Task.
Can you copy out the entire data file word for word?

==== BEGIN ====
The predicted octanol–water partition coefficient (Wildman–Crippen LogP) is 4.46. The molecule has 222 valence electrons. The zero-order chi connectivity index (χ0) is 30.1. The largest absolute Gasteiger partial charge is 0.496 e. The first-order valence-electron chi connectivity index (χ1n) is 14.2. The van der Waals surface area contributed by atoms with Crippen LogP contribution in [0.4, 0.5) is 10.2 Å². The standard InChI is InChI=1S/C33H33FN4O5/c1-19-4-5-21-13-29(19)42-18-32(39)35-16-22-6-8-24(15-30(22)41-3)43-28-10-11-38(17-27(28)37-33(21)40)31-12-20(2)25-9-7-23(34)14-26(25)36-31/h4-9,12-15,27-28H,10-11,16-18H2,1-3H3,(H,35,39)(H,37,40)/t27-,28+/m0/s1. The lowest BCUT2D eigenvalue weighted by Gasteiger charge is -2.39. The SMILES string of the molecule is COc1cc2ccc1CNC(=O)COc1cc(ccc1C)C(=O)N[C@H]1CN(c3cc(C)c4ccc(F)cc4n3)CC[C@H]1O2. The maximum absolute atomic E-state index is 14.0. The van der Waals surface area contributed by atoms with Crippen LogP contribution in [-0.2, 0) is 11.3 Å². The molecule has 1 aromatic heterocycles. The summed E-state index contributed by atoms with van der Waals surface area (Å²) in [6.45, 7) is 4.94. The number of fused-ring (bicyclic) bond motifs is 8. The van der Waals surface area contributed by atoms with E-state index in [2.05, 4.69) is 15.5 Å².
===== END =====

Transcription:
The predicted octanol–water partition coefficient (Wildman–Crippen LogP) is 4.46. The molecule has 222 valence electrons. The zero-order chi connectivity index (χ0) is 30.1. The largest absolute Gasteiger partial charge is 0.496 e. The first-order valence-electron chi connectivity index (χ1n) is 14.2. The van der Waals surface area contributed by atoms with Crippen LogP contribution in [0.4, 0.5) is 10.2 Å². The standard InChI is InChI=1S/C33H33FN4O5/c1-19-4-5-21-13-29(19)42-18-32(39)35-16-22-6-8-24(15-30(22)41-3)43-28-10-11-38(17-27(28)37-33(21)40)31-12-20(2)25-9-7-23(34)14-26(25)36-31/h4-9,12-15,27-28H,10-11,16-18H2,1-3H3,(H,35,39)(H,37,40)/t27-,28+/m0/s1. The lowest BCUT2D eigenvalue weighted by Gasteiger charge is -2.39. The SMILES string of the molecule is COc1cc2ccc1CNC(=O)COc1cc(ccc1C)C(=O)N[C@H]1CN(c3cc(C)c4ccc(F)cc4n3)CC[C@H]1O2. The maximum absolute atomic E-state index is 14.0. The van der Waals surface area contributed by atoms with Crippen LogP contribution in [-0.2, 0) is 11.3 Å². The molecule has 1 aromatic heterocycles. The summed E-state index contributed by atoms with van der Waals surface area (Å²) in [6.45, 7) is 4.94. The number of fused-ring (bicyclic) bond motifs is 8. The van der Waals surface area contributed by atoms with E-state index in [2.05, 4.69) is 15.5 Å².